As serious crop pests, aphids are major targets for insecticides and help drive a continuing quest for new compounds with novel modes of action and favourable environmental profiles. The first edition of this chapter (Dewar, 2007) noted a progressive change from a market dominated by organophosphates (OPs) and carbamates (Schepers, 1989; Jeschke et al., 2002) towards increasing reliance on pyrethroids and, latterly, neonicotinoids. Over the past

10  years, these changes have continued apace. In many countries, most OPs and carbamates have become obsolete or are being phased out as a consequence of their toxicological profile. Neonicotinoids, as a result of their exceptional efficacy and versatility, have continued to increase in popularity and have been joined by a suite of new molecules with distinct properties and/or modes of action. The carbamoyltriazole, triazamate, an excellent aphicide due to its systemicity and downward translocation in plants (Dewar et al., 1994), had a brief period of use prior to its withdrawal due to environmental concerns.

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9. Ideology, It’s in the Game: Selective Simulation in EA Sports’ NCAA Football

Thomas P Oates Indiana University Press ePub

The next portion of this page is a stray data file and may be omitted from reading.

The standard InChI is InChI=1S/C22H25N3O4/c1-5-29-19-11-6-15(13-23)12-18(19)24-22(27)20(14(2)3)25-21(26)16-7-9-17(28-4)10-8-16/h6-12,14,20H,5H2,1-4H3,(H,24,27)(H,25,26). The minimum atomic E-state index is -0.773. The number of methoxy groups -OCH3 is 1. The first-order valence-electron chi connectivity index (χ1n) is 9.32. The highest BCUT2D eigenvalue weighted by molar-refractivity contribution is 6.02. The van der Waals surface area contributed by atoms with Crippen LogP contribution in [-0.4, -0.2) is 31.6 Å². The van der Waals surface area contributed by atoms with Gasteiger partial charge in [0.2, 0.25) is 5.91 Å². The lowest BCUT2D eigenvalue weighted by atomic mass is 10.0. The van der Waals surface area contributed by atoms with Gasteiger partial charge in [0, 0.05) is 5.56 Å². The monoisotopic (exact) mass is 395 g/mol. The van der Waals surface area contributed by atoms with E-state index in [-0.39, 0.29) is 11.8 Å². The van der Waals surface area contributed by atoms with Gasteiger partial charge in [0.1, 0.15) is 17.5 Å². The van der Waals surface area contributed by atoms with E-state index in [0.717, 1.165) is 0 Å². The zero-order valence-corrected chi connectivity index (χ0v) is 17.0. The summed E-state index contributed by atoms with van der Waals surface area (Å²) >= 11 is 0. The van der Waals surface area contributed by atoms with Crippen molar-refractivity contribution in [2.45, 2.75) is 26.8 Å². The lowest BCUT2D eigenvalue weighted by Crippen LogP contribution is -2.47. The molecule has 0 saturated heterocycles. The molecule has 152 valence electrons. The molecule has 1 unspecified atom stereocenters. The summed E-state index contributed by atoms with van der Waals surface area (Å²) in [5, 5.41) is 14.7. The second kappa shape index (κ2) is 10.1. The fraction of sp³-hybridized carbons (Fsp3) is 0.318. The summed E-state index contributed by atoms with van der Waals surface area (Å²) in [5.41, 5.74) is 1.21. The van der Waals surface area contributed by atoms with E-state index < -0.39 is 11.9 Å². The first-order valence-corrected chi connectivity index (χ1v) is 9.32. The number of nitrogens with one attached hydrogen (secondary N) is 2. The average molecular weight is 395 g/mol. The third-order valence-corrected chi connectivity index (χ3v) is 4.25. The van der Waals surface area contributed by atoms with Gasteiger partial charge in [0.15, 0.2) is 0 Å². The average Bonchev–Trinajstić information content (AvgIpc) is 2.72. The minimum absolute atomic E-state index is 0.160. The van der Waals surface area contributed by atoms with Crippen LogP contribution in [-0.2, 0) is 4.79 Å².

Meredith M. Bagley and Ian Summers

ON JULY 9, 2013, THE LEADING SPORTS STORY IN TUSCALOOSA, Alabama, a college town obsessed with its university’s football team, was not predictions for a third straight national championship, not news of yet another five-star recruit, nor updates on injuries and summer training sessions. Instead, inch-high headlines announced “GAME ON: EA Sports Releases NCAA Football 14.”1 Above the text, a color screen shot from the game featured an offensive player in the familiar crimson-and-white jersey breaking tackles on the way to a presumed touchdown. The would-be tacklers happened to be in white and maroon, the colors of Texas A&M, the only team to hand Alabama a loss in its 2012 national championship season. Though completely digital, fabricated, and based on advanced computational formulas, the video game redemption offered by the photo perfectly illustrates the power of simulation-based digital games such as EA Sports’ NCAA Football.

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4 Light Interception and Canopy Sensing for Tree Fruit Canopy Management

Zhang, Q. CABI PDF


Light Interception and Canopy